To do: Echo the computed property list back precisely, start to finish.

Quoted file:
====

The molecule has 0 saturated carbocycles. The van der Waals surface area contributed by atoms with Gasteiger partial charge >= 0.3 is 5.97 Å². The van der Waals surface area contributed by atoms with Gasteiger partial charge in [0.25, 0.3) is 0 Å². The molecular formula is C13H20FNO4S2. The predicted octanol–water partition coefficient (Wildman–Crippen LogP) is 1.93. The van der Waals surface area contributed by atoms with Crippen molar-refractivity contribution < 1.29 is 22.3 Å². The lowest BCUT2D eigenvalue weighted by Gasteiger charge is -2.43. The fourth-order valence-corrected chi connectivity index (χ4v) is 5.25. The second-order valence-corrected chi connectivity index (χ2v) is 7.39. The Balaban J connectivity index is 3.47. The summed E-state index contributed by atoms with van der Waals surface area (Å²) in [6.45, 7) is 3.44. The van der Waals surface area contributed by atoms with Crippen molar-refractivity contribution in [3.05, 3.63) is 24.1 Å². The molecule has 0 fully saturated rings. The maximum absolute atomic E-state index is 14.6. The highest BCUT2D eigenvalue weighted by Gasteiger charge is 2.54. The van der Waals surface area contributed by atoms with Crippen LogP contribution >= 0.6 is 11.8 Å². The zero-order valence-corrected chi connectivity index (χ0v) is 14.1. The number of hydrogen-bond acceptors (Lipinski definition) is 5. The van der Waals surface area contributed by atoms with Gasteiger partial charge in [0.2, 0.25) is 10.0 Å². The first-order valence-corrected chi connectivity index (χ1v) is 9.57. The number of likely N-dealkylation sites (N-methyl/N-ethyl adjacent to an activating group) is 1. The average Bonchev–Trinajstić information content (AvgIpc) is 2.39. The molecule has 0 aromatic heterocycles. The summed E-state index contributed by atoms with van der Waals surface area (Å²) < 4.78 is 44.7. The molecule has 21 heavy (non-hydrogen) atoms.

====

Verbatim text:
The molecule has 0 saturated carbocycles. The van der Waals surface area contributed by atoms with Gasteiger partial charge >= 0.3 is 5.97 Å². The van der Waals surface area contributed by atoms with Gasteiger partial charge in [0.25, 0.3) is 0 Å². The molecular formula is C13H20FNO4S2. The predicted octanol–water partition coefficient (Wildman–Crippen LogP) is 1.93. The van der Waals surface area contributed by atoms with Crippen molar-refractivity contribution < 1.29 is 22.3 Å². The lowest BCUT2D eigenvalue weighted by Gasteiger charge is -2.43. The fourth-order valence-corrected chi connectivity index (χ4v) is 5.25. The second-order valence-corrected chi connectivity index (χ2v) is 7.39. The Balaban J connectivity index is 3.47. The summed E-state index contributed by atoms with van der Waals surface area (Å²) in [6.45, 7) is 3.44. The van der Waals surface area contributed by atoms with Crippen molar-refractivity contribution in [3.05, 3.63) is 24.1 Å². The molecule has 0 fully saturated rings. The maximum absolute atomic E-state index is 14.6. The highest BCUT2D eigenvalue weighted by Gasteiger charge is 2.54. The van der Waals surface area contributed by atoms with Crippen LogP contribution >= 0.6 is 11.8 Å². The zero-order valence-corrected chi connectivity index (χ0v) is 14.1. The number of hydrogen-bond acceptors (Lipinski definition) is 5. The van der Waals surface area contributed by atoms with Gasteiger partial charge in [0.2, 0.25) is 10.0 Å². The first-order valence-corrected chi connectivity index (χ1v) is 9.57. The number of likely N-dealkylation sites (N-methyl/N-ethyl adjacent to an activating group) is 1. The average Bonchev–Trinajstić information content (AvgIpc) is 2.39. The molecule has 0 aromatic heterocycles. The summed E-state index contributed by atoms with van der Waals surface area (Å²) < 4.78 is 44.7. The molecule has 21 heavy (non-hydrogen) atoms.